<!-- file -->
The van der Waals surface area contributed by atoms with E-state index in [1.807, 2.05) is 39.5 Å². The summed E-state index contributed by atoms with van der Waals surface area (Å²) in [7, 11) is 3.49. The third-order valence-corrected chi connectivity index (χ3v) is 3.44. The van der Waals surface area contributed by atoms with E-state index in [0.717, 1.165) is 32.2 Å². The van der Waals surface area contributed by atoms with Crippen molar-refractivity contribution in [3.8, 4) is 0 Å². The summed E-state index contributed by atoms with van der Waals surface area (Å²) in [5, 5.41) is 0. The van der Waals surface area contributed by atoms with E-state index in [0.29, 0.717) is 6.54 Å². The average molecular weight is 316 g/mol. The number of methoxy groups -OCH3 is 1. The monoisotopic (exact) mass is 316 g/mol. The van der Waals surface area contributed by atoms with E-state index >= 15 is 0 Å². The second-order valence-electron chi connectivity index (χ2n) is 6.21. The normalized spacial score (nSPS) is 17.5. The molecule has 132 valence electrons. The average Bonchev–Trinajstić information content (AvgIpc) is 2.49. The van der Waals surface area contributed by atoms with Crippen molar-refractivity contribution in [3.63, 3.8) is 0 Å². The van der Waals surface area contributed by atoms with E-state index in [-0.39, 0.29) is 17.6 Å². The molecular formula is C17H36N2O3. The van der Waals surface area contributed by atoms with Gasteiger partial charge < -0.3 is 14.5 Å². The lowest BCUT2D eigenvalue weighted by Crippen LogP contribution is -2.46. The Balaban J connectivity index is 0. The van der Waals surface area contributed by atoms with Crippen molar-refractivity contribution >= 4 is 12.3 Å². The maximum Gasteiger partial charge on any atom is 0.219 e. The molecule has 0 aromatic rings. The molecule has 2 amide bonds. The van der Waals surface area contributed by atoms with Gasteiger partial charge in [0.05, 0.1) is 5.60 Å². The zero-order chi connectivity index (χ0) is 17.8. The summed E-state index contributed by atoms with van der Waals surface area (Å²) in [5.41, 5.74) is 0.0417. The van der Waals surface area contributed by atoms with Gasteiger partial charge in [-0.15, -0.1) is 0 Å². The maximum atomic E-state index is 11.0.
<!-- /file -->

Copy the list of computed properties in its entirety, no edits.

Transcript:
The van der Waals surface area contributed by atoms with E-state index in [1.807, 2.05) is 39.5 Å². The summed E-state index contributed by atoms with van der Waals surface area (Å²) in [7, 11) is 3.49. The third-order valence-corrected chi connectivity index (χ3v) is 3.44. The van der Waals surface area contributed by atoms with E-state index in [0.717, 1.165) is 32.2 Å². The van der Waals surface area contributed by atoms with Crippen molar-refractivity contribution in [3.8, 4) is 0 Å². The summed E-state index contributed by atoms with van der Waals surface area (Å²) in [5, 5.41) is 0. The van der Waals surface area contributed by atoms with E-state index in [0.29, 0.717) is 6.54 Å². The average molecular weight is 316 g/mol. The number of methoxy groups -OCH3 is 1. The monoisotopic (exact) mass is 316 g/mol. The van der Waals surface area contributed by atoms with E-state index >= 15 is 0 Å². The second-order valence-electron chi connectivity index (χ2n) is 6.21. The normalized spacial score (nSPS) is 17.5. The molecule has 132 valence electrons. The average Bonchev–Trinajstić information content (AvgIpc) is 2.49. The van der Waals surface area contributed by atoms with Crippen molar-refractivity contribution in [3.63, 3.8) is 0 Å². The van der Waals surface area contributed by atoms with E-state index in [-0.39, 0.29) is 17.6 Å². The molecular formula is C17H36N2O3. The van der Waals surface area contributed by atoms with Gasteiger partial charge < -0.3 is 14.5 Å². The lowest BCUT2D eigenvalue weighted by Crippen LogP contribution is -2.46. The Balaban J connectivity index is 0. The van der Waals surface area contributed by atoms with Crippen molar-refractivity contribution >= 4 is 12.3 Å². The maximum Gasteiger partial charge on any atom is 0.219 e. The molecule has 0 aromatic rings. The molecule has 2 amide bonds. The van der Waals surface area contributed by atoms with Gasteiger partial charge in [0.05, 0.1) is 5.60 Å². The zero-order chi connectivity index (χ0) is 17.8. The summed E-state index contributed by atoms with van der Waals surface area (Å²) in [5.41, 5.74) is 0.0417. The van der Waals surface area contributed by atoms with Gasteiger partial charge in [-0.15, -0.1) is 0 Å². The maximum atomic E-state index is 11.0.